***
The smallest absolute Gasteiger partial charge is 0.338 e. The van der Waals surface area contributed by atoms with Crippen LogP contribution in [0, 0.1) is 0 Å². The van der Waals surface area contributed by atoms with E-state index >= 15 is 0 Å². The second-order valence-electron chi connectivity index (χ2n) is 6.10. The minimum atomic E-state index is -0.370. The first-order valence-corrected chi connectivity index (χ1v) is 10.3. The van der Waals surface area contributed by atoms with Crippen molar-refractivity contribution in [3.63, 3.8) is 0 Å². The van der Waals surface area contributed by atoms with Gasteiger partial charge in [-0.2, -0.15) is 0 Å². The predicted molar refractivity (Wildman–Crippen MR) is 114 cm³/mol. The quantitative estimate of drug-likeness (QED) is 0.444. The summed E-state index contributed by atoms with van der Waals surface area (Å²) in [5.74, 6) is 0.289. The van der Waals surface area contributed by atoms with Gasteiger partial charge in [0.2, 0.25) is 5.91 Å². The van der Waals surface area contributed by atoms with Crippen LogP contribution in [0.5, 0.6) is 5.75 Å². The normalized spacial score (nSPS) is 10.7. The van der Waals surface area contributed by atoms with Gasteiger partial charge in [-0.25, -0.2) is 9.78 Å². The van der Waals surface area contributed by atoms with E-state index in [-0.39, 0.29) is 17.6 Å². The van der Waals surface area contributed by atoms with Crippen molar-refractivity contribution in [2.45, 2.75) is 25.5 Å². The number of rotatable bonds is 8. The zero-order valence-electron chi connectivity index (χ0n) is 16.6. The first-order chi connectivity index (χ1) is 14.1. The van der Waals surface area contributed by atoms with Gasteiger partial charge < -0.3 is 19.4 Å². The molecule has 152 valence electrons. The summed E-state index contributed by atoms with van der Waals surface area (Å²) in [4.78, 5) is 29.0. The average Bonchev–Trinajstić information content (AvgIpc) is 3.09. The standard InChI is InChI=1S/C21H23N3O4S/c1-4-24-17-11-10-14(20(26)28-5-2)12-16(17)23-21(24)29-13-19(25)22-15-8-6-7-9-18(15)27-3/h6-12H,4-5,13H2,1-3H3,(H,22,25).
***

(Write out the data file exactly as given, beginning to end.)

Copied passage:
The smallest absolute Gasteiger partial charge is 0.338 e. The van der Waals surface area contributed by atoms with Crippen LogP contribution in [0, 0.1) is 0 Å². The van der Waals surface area contributed by atoms with E-state index >= 15 is 0 Å². The second-order valence-electron chi connectivity index (χ2n) is 6.10. The minimum atomic E-state index is -0.370. The first-order valence-corrected chi connectivity index (χ1v) is 10.3. The van der Waals surface area contributed by atoms with Crippen molar-refractivity contribution in [3.63, 3.8) is 0 Å². The van der Waals surface area contributed by atoms with Gasteiger partial charge in [-0.2, -0.15) is 0 Å². The predicted molar refractivity (Wildman–Crippen MR) is 114 cm³/mol. The quantitative estimate of drug-likeness (QED) is 0.444. The summed E-state index contributed by atoms with van der Waals surface area (Å²) in [5.74, 6) is 0.289. The van der Waals surface area contributed by atoms with Gasteiger partial charge in [0.2, 0.25) is 5.91 Å². The van der Waals surface area contributed by atoms with Crippen LogP contribution in [0.5, 0.6) is 5.75 Å². The normalized spacial score (nSPS) is 10.7. The van der Waals surface area contributed by atoms with Gasteiger partial charge in [-0.25, -0.2) is 9.78 Å². The van der Waals surface area contributed by atoms with E-state index in [-0.39, 0.29) is 17.6 Å². The van der Waals surface area contributed by atoms with Crippen molar-refractivity contribution in [2.45, 2.75) is 25.5 Å². The number of rotatable bonds is 8. The zero-order valence-electron chi connectivity index (χ0n) is 16.6. The first-order chi connectivity index (χ1) is 14.1. The van der Waals surface area contributed by atoms with Gasteiger partial charge < -0.3 is 19.4 Å². The molecule has 152 valence electrons. The summed E-state index contributed by atoms with van der Waals surface area (Å²) in [4.78, 5) is 29.0. The average Bonchev–Trinajstić information content (AvgIpc) is 3.09. The standard InChI is InChI=1S/C21H23N3O4S/c1-4-24-17-11-10-14(20(26)28-5-2)12-16(17)23-21(24)29-13-19(25)22-15-8-6-7-9-18(15)27-3/h6-12H,4-5,13H2,1-3H3,(H,22,25).